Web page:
Since the invention of the telegraph (literally), Canadians have worried about how we can possibly tell our stories as a country of a few paltry million next to the enormous media market to the south. This has spawned all sorts of policies, some of them effective if misguided (contributing to the production of such Canadian heritage monuments as Vikings), that have incrementally become just another subsidy to just another industry; Orphan Black is a fine show, but it’s hardly a Canadian story, unless clones are another one of the country’s founding parties and nobody told me. Did you know you spent more than $300,000 on its production?
But nothing has been quite such a gift to corporations who have done so little to earn it as Canada’s terrified regulation of ownership in its telecommunications sector. Allegedly intended to keep a vital communications tool in Canadian hands for a country where communications are sometimes all we have keeping us together, the reality is that Canada’s telco regulation has mainly succeeded at protecting a handful of major players from the horrors of having to compete against any well-capitalized foreign firm, or even (for the most part) each other.
This is fine if you’re a shareholder in Bell, Rogers, Telus, or Videotron, but there’s not a lot of evidence that Canadians are actually well served by this model.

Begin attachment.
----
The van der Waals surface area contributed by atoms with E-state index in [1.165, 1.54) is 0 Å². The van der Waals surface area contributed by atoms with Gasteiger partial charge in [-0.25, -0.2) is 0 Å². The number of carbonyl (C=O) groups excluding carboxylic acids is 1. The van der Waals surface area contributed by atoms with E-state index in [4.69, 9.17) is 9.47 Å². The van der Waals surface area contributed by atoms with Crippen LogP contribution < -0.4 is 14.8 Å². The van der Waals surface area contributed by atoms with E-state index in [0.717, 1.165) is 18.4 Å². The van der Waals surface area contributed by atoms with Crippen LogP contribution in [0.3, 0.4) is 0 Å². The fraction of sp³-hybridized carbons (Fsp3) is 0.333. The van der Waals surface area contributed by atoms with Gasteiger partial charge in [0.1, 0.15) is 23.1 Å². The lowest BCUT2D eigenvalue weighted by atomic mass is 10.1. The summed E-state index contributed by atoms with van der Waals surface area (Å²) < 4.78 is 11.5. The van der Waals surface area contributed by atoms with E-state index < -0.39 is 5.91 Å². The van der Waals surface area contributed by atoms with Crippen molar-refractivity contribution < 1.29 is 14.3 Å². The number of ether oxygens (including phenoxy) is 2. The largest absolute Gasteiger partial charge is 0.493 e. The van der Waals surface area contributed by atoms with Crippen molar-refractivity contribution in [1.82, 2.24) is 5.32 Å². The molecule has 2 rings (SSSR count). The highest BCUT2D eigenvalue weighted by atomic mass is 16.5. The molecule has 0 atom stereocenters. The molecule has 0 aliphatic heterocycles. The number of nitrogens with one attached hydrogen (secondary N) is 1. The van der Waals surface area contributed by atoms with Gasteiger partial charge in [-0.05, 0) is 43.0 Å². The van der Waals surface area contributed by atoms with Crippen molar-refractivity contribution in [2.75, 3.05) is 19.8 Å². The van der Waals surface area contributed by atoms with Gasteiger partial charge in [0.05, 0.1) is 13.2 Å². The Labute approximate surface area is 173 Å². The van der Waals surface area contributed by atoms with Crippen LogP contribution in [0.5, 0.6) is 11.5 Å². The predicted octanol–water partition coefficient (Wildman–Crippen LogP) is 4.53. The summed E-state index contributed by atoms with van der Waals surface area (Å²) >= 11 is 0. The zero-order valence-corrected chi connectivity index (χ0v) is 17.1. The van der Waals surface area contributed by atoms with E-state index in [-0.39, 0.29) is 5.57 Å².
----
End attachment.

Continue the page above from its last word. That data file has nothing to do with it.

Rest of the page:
So it’s more than a little galling that Pierre Karl Péladeau, a man who has personally benefited greatly from national regulation designed to preserve the Canadian right to tell Canadian stories, signed up to run for the Parti Québécois in Quebec’s election yesterday, calling himself a proud sovereigntist. He is, of course, a Canadian citizen, and has the right to run, as any citizen does. But it’s also kind of a dick move, mostly because he’s happily profited from Ottawa’s subsidies and regulations, and will continue to, thanks to the farcical “blind trust” in which the law requires he put his Quebecor shares.
People currently employed by Quebecor swear up and down PKP hasn’t dictated editorial content. Some are even coming out with pro-national unity editorials to double down on the claim. They must believe in their own claims, because aside from being a billionaire sovereigntist, Péladeau is also notoriously thin-skinned. So if they’re wrong, everyone currently writing columns about how their old boss is wrong for Quebec could find themselves with a frenemy they’d wish they didn’t have.
Péladeau’s political ambitions aren’t the most pressing matter in the Quebec election—the PQ’s stance on whether one-seventh of Canada’s land mass stays within Canada is substantially more pressing, and its hideous values charter comes in second. But it certainly says something about the PQ, and about Péladeau, that he’s running.
It also tells us something about the years-long battle Péladeau’s various media organs have run against the CBC, derisively called the “state broadcaster” by QMI employees over and over again. Meanwhile, Quebecor has been one of the key voices (though shamefully not alone) pushing every manufactured moral panic about Muslims in Quebec that has led the province to where it is today.
Péladeau’s problem, it seems, isn’t with state broadcasters per se—it’s that all this time, he’s had a massive propaganda machine, but no state to go with it. Apparently, he’s working on it.